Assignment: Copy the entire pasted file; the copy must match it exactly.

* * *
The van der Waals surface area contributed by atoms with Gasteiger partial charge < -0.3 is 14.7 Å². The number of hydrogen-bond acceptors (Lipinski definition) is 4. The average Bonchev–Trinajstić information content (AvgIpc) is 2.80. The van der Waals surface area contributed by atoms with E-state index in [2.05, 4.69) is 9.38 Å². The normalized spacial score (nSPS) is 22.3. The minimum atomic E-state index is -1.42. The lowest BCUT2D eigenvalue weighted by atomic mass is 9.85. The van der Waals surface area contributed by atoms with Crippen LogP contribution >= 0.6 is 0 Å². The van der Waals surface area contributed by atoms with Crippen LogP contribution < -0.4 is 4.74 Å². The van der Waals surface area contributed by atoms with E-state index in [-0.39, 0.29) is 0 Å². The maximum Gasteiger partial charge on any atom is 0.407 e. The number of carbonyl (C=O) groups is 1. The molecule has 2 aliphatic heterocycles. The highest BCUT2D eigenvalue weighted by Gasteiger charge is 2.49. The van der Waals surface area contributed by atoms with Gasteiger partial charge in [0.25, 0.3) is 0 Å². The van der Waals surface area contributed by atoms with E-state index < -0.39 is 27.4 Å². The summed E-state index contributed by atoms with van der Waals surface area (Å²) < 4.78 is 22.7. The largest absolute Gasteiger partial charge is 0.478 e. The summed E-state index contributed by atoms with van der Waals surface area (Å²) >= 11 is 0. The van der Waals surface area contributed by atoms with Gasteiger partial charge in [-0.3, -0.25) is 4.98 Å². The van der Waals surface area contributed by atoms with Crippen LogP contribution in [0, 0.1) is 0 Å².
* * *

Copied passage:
The van der Waals surface area contributed by atoms with Gasteiger partial charge < -0.3 is 14.7 Å². The number of hydrogen-bond acceptors (Lipinski definition) is 4. The average Bonchev–Trinajstić information content (AvgIpc) is 2.80. The van der Waals surface area contributed by atoms with E-state index in [2.05, 4.69) is 9.38 Å². The normalized spacial score (nSPS) is 22.3. The minimum atomic E-state index is -1.42. The lowest BCUT2D eigenvalue weighted by atomic mass is 9.85. The van der Waals surface area contributed by atoms with Crippen LogP contribution >= 0.6 is 0 Å². The van der Waals surface area contributed by atoms with Crippen LogP contribution < -0.4 is 4.74 Å². The van der Waals surface area contributed by atoms with E-state index in [-0.39, 0.29) is 0 Å². The maximum Gasteiger partial charge on any atom is 0.407 e. The number of carbonyl (C=O) groups is 1. The molecule has 2 aliphatic heterocycles. The highest BCUT2D eigenvalue weighted by Gasteiger charge is 2.49. The van der Waals surface area contributed by atoms with Gasteiger partial charge in [0.25, 0.3) is 0 Å². The van der Waals surface area contributed by atoms with E-state index < -0.39 is 27.4 Å². The summed E-state index contributed by atoms with van der Waals surface area (Å²) < 4.78 is 22.7. The largest absolute Gasteiger partial charge is 0.478 e. The summed E-state index contributed by atoms with van der Waals surface area (Å²) >= 11 is 0. The van der Waals surface area contributed by atoms with Gasteiger partial charge in [-0.3, -0.25) is 4.98 Å². The van der Waals surface area contributed by atoms with Crippen LogP contribution in [0, 0.1) is 0 Å².